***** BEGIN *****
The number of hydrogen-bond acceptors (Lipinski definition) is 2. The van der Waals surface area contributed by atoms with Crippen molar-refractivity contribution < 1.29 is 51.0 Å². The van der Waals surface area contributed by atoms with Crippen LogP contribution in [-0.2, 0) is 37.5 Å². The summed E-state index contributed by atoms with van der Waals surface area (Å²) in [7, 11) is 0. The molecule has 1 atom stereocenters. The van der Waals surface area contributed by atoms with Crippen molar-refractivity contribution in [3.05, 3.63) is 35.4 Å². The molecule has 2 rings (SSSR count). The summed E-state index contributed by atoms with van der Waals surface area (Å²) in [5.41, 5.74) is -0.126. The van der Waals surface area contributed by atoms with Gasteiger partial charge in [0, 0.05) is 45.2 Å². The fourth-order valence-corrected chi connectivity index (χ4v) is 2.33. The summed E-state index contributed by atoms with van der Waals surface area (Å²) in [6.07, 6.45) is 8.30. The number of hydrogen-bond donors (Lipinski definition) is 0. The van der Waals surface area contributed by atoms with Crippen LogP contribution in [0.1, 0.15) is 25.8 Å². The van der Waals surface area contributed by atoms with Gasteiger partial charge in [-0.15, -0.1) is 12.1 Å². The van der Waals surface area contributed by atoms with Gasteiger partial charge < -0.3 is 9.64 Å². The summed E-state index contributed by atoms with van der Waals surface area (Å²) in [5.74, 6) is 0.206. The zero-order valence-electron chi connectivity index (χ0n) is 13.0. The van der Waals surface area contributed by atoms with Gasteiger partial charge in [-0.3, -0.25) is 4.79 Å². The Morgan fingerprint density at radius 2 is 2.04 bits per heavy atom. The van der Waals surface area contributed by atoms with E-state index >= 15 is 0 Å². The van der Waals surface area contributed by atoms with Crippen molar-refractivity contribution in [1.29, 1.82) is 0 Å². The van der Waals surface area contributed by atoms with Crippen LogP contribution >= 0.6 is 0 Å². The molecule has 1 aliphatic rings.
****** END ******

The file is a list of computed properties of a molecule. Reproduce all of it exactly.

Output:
The number of hydrogen-bond acceptors (Lipinski definition) is 2. The van der Waals surface area contributed by atoms with Crippen molar-refractivity contribution < 1.29 is 51.0 Å². The van der Waals surface area contributed by atoms with Crippen LogP contribution in [-0.2, 0) is 37.5 Å². The summed E-state index contributed by atoms with van der Waals surface area (Å²) in [7, 11) is 0. The molecule has 1 atom stereocenters. The van der Waals surface area contributed by atoms with Crippen molar-refractivity contribution in [3.05, 3.63) is 35.4 Å². The molecule has 2 rings (SSSR count). The summed E-state index contributed by atoms with van der Waals surface area (Å²) in [5.41, 5.74) is -0.126. The van der Waals surface area contributed by atoms with Gasteiger partial charge in [0, 0.05) is 45.2 Å². The fourth-order valence-corrected chi connectivity index (χ4v) is 2.33. The summed E-state index contributed by atoms with van der Waals surface area (Å²) in [6.07, 6.45) is 8.30. The number of hydrogen-bond donors (Lipinski definition) is 0. The van der Waals surface area contributed by atoms with Crippen LogP contribution in [0.1, 0.15) is 25.8 Å². The van der Waals surface area contributed by atoms with Gasteiger partial charge in [-0.15, -0.1) is 12.1 Å². The van der Waals surface area contributed by atoms with Gasteiger partial charge < -0.3 is 9.64 Å². The summed E-state index contributed by atoms with van der Waals surface area (Å²) in [5.74, 6) is 0.206. The zero-order valence-electron chi connectivity index (χ0n) is 13.0. The van der Waals surface area contributed by atoms with Gasteiger partial charge in [-0.3, -0.25) is 4.79 Å². The Morgan fingerprint density at radius 2 is 2.04 bits per heavy atom. The van der Waals surface area contributed by atoms with E-state index >= 15 is 0 Å². The van der Waals surface area contributed by atoms with Crippen molar-refractivity contribution in [1.29, 1.82) is 0 Å². The van der Waals surface area contributed by atoms with Crippen LogP contribution >= 0.6 is 0 Å². The molecule has 1 aliphatic rings.